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99% of St. Petersburg Counted in Census

A senior St. Petersburg statistics official said Tuesday that 99 percent of the city's residents took part in this year's census, despite widespread reports of apathy and even hostility toward the nationwide headcount.

"There were cases where census workers did not make it to several buildings, we're not denying that at all," Dmitry Dorofeyev, deputy head of the city branch of the State Statistics Service, told Interfax.

"All complaints will be carefully considered, and stationary census points will remain open for another four days," he said.

Residents of Moscow and St. Petersburg demonstrated "the least willingness" to participate in the census, according to a VTsIOM poll of 1,600 people released Monday.

Nationwide, just 5 percent of respondents said they were unlikely to respond when workers came to their homes. One-third said they were unlikely to go to a census station on their own, the poll found.

Dorofeyev said census workers reported that some residents intentionally avoided them, while in a few instances they even threatened physical violence.

"All of those questions are being settled at the district level," he said. "Later, we'll provide statistics on how many incidents there were."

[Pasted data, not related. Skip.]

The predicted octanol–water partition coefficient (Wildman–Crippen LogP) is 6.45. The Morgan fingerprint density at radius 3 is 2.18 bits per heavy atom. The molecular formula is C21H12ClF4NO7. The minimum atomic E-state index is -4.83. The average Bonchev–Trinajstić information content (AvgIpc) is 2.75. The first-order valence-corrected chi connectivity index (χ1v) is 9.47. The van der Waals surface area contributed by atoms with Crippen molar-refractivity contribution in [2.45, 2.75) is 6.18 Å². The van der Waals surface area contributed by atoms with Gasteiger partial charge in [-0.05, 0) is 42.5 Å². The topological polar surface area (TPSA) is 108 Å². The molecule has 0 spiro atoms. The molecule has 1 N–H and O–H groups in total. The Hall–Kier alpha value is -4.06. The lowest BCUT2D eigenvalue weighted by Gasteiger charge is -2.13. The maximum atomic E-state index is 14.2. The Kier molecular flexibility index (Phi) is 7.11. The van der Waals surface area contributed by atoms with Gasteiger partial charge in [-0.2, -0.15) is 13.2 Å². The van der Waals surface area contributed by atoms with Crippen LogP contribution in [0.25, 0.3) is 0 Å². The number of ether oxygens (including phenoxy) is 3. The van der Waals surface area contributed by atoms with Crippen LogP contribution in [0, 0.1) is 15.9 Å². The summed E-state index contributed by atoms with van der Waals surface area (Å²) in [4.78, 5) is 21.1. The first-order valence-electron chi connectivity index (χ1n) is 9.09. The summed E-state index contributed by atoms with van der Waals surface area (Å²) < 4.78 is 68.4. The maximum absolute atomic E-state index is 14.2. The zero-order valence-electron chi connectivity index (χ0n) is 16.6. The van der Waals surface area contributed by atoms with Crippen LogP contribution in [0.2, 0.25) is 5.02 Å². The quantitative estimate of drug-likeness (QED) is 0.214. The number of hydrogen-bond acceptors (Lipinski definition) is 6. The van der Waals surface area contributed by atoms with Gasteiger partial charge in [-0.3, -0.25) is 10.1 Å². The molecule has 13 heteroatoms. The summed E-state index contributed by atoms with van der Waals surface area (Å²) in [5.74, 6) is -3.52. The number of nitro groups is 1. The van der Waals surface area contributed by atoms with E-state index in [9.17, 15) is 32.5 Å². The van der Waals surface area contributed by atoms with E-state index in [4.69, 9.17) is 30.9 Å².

Governor Valentina Matviyenko thanked St. Petersburg residents for their active participation this year, which she said was "much higher" than in the previous census in 2002, according a statement posted Monday on her government's web site.

But Federation Council Speaker Sergei Mironov, who represents St. Petersburg in the upper chamber of parliament, called on the statistics service to provide a full report on citizens' complaints.

St. Petersburg media and blogs reported numerous instances of manipulated data, violations of confidentiality, and students being forced to help conduct the census, he said.

The two-week census, which ended Monday, cost an estimated 17 billion rubles ($562 million). Opposition groups including The Other Russia had called for a boycott to protest state policies, while demographers said the data was vital for their research.

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